11. A process for manufacturing a screen, comprising
layering at least two porous layers and a fusible layer having perforations therethrough;
layering a first nonstick sheet to one side and a second nonstick sheet to the other side of the at least two porous layers and the fusible layer, one of the nonstick sheets including texture on the side in contact with one of the at least two porous layers and the fusible layer;
heating and compressing the layered porous layers, fusible layer and nonstick sheets to fuse the fusible layer and impregnate at least one of the two porous layers with the fusible layer;
resolidifying the fusible layer, resolidifying the fusible layer including molding the texture on the nonstick sheet into one surface of the resolidifying fusible layer;
removing the nonstick sheets.
12. The process of claim 11, one of the porous layers being of coarse screen cloth and the other of the at least two porous layers being of finer screen cloth, layering the at least two porous layers and the fusible layer including layering the fusible layer between the one coarse screen cloth and the other of finer screen cloth.
13. The process of claim 12, juxtaposing the nonstick sheets including layering the nonstick sheet including texture on the side in contact with a finer screen cloth.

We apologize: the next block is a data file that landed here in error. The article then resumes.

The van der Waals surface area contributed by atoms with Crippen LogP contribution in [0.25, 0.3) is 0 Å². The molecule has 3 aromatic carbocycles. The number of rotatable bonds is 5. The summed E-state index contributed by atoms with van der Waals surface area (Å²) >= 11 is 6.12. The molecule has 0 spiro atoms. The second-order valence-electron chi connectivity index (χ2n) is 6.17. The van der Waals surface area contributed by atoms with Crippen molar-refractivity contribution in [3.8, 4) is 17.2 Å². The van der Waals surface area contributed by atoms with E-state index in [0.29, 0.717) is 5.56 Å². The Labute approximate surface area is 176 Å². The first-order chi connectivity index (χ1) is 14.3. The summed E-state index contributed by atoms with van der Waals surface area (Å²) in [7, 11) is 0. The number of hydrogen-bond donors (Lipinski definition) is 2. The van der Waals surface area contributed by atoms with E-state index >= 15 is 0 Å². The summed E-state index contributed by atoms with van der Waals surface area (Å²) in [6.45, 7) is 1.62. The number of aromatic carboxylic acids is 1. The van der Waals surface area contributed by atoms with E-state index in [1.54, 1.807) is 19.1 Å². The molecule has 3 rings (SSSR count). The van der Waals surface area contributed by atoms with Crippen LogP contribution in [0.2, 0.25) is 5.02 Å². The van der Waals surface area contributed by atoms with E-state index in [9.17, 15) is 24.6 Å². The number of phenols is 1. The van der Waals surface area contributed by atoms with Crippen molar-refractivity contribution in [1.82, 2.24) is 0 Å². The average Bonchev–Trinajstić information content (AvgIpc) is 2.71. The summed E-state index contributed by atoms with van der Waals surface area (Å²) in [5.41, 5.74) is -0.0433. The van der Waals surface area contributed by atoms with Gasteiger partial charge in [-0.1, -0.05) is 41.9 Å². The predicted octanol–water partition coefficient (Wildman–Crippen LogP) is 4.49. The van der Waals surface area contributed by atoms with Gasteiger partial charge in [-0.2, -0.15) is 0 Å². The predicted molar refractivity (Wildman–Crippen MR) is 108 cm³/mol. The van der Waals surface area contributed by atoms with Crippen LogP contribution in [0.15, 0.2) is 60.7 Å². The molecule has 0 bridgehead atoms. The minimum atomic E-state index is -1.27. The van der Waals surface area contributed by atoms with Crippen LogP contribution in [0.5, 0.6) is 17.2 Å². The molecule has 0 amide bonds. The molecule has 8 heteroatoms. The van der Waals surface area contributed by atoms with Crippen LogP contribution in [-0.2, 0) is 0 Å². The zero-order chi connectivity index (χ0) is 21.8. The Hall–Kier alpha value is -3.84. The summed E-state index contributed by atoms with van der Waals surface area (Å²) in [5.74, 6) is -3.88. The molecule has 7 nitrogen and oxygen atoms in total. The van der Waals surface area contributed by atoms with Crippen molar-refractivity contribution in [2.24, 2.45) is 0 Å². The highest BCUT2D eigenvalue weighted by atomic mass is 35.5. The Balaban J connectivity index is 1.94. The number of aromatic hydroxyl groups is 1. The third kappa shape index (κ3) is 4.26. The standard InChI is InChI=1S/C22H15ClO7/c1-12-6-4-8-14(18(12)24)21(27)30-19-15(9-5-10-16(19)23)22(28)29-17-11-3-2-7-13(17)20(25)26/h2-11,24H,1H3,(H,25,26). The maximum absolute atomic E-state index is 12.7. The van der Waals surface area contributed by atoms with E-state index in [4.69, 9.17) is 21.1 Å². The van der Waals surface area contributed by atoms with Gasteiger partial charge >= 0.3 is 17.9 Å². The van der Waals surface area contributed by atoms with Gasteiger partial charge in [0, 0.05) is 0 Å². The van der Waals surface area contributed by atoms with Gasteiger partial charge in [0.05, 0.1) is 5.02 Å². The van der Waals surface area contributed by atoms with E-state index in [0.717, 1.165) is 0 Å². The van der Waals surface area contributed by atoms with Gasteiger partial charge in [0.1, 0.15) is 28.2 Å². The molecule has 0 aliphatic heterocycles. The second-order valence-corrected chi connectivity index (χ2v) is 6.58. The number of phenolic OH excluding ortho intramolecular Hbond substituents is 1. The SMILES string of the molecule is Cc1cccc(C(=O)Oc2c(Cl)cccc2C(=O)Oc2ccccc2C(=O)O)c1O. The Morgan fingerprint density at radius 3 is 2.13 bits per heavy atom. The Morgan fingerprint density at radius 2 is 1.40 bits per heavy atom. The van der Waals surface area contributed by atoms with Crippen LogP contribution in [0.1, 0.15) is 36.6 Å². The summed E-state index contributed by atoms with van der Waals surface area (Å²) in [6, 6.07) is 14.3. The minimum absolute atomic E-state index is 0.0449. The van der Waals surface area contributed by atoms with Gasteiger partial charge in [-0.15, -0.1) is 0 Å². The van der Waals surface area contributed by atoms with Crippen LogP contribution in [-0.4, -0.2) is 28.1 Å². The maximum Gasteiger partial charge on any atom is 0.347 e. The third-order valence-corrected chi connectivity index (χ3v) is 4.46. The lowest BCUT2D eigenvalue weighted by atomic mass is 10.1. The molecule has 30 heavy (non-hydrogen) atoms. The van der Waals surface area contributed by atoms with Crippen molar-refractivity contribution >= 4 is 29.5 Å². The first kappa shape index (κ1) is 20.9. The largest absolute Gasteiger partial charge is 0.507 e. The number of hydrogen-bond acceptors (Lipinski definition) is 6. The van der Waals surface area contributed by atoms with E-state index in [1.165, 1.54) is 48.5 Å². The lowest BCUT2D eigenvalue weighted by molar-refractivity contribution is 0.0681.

14. The process of claim 13, the other of the at least two porous layers being a finer screen cloth and a finest screen cloth, layering at least two porous layers and a fusible layer having perforations therethrough further including layering the finer screen cloth between the fusible layer and the finest screen cloth.
Description

The field of the present invention is screening systems employing vibrational energy, the screens thereof and their manufacture.

BACKGROUND OF THE INVENTION

Vibratory screen systems have long been employed in both circular and rectangular form. The devices typically include a resiliently mounted housing having a screen extending across the housing. A vibration generating drive is coupled with the housing to vibrate the screen in an advantageous manner to increase screening efficiency. The screens are either self-contained by including screen cloth tensioned and bonded to a frame or rely on mechanisms on the resiliently mounted housing for placement and tensioning. In the latter circumstance, the screen typically includes screen cloth to which may be mounted hooks or eyes for attachment of tensioning mechanisms associated with the housing.